The UK Business Secretary Greg Clark said yesterday, 30 October 2016, that Nissan had been assured that the UK Government would seek to avoid tariffs or bureaucratic obstacles to cross-border trade in components under any potential Brexit deal.
In the wake of Nissan’s confirmation that it would build the next generation of two models at its plant in Sunderland, north-east England, Mr Clark spoke on the Andrew Marr show and confirmed that the Government had not promised to compensate Nissan for potential tariffs, as doing so would violate WTO rules. Instead, he noted that the Japanese manufacturer was persuaded to continue investing in the UK with a series of assurances from the Government, including support for training and electric vehicle development. Mr Clark confirmed that he wrote to Nissan with the assurances, and promised that the Government was confident that it would secure a Brexit deal that would keep the car industry competitive.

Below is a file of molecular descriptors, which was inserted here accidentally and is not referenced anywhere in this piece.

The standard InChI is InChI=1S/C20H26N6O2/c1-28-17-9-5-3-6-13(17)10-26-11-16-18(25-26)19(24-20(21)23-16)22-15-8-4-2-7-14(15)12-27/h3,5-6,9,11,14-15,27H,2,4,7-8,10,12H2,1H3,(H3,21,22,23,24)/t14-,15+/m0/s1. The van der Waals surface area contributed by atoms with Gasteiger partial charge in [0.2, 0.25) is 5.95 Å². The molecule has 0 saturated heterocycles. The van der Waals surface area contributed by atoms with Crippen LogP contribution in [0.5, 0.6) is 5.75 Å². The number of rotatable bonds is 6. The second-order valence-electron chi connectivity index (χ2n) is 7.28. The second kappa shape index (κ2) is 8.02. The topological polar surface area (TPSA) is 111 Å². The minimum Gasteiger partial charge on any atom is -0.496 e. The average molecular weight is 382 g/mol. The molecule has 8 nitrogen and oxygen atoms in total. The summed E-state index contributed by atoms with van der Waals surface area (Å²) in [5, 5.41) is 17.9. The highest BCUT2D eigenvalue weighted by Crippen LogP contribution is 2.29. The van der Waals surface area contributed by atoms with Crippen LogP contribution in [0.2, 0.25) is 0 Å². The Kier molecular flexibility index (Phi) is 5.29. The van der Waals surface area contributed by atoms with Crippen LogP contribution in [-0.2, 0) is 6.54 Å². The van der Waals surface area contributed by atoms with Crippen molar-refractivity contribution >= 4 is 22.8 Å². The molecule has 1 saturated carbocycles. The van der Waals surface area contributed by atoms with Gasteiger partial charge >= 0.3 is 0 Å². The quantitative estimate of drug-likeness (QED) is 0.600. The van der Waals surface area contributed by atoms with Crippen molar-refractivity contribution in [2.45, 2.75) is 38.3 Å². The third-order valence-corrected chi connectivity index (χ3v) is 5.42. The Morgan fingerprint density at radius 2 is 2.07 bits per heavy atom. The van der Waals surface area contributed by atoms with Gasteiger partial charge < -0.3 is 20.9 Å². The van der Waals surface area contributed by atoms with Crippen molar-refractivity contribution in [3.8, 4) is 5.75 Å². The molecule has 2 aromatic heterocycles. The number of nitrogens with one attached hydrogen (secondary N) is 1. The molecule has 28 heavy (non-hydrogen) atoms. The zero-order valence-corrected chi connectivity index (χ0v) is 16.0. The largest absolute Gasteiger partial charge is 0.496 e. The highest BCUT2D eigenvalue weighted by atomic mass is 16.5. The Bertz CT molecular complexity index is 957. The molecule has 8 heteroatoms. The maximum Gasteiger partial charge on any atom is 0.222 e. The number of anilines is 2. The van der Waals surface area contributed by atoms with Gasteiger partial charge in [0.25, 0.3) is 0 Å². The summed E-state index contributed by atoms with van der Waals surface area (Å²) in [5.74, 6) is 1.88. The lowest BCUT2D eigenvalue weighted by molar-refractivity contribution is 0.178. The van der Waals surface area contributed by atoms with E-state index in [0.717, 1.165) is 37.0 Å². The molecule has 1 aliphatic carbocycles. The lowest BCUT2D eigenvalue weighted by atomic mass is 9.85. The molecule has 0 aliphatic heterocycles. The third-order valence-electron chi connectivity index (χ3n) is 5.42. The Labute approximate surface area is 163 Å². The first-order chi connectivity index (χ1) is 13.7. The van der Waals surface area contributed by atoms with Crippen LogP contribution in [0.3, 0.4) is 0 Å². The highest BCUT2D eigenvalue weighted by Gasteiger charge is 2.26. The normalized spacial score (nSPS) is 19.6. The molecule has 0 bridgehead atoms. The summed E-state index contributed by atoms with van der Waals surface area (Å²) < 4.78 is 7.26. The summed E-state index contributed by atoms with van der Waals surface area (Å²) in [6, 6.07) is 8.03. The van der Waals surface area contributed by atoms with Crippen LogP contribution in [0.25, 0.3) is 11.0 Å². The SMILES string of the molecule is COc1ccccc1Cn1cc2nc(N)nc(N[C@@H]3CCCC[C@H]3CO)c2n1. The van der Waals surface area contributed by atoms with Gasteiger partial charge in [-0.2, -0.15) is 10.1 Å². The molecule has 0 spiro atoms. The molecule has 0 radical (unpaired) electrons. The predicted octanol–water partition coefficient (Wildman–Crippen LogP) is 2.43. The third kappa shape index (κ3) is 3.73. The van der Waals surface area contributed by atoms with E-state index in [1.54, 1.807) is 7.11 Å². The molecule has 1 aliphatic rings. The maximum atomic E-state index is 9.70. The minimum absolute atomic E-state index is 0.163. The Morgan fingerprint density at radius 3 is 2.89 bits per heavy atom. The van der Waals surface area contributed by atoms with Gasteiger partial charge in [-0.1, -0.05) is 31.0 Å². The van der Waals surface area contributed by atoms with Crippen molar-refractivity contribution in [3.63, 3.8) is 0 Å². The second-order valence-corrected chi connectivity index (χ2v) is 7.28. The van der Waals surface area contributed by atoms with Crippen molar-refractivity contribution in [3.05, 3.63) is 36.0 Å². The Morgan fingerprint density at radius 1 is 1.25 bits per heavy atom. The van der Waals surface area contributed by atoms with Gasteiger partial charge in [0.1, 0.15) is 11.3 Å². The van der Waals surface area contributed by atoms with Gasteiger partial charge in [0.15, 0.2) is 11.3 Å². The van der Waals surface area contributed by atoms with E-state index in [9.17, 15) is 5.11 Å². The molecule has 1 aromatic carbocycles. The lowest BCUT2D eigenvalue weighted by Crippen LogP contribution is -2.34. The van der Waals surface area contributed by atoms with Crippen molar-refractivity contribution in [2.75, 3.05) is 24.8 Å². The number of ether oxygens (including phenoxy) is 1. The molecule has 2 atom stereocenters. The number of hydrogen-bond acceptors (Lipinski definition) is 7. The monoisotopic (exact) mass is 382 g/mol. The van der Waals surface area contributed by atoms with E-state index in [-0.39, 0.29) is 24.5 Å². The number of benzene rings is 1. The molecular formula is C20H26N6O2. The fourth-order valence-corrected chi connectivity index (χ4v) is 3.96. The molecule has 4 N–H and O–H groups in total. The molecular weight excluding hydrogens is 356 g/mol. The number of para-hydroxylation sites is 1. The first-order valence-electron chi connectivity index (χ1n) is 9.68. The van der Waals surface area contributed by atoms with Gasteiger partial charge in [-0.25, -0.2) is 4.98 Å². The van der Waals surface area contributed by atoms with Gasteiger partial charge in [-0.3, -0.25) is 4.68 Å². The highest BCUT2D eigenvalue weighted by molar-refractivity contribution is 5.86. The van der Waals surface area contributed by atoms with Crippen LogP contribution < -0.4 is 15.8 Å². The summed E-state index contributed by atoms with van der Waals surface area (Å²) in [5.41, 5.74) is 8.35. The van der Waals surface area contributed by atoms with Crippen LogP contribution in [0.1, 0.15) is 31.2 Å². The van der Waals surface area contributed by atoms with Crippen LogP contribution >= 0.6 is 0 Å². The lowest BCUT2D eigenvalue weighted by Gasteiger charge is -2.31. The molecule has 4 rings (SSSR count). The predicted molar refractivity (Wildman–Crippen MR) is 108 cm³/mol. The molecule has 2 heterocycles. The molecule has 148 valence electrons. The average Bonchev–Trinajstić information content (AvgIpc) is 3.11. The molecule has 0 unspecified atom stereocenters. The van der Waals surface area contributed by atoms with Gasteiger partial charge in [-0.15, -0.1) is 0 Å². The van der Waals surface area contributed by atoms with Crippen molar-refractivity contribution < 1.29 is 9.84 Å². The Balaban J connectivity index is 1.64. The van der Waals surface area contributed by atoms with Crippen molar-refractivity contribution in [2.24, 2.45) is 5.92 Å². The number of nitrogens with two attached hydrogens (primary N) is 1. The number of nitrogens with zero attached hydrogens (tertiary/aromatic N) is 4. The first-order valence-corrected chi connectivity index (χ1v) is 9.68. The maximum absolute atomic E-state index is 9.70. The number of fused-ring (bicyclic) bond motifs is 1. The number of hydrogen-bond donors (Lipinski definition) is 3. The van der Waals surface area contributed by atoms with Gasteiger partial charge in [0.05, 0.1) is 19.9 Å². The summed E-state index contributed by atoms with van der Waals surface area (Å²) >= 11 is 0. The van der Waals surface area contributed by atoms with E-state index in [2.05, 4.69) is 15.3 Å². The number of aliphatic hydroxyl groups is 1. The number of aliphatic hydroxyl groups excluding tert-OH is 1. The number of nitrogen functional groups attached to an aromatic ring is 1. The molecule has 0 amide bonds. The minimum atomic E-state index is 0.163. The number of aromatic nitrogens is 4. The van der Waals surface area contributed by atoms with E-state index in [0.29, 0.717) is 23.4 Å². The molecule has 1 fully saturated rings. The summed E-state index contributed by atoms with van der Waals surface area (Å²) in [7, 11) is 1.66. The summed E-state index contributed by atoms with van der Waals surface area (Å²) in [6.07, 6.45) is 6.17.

Mr Clark stated that the Government’s “objective would be to ensure that we have continued access to the markets in Europe and vice versa without tariffs and without bureaucratic impediments. And that is what we want and how we’re going to approach those negotiations.” Mr Clark also alluded to the fact that this would apply to the car industry in general, not just to Nissan, and possible also to other major sectors of UK business.
Mr Clark’s comments appear to suggest that the Government is seeking a free trade relationship for the automotive industry that at least brings benefits similar to membership of the Single Market and of a Customs Union. Whether this can be achieved, whilst at the same time achieving Prime Minister May’s desire for greater controls on immigration and freedom from surveillance of the European Court of Justice, is yet to be seen.
A transcript of the full interview can be found here.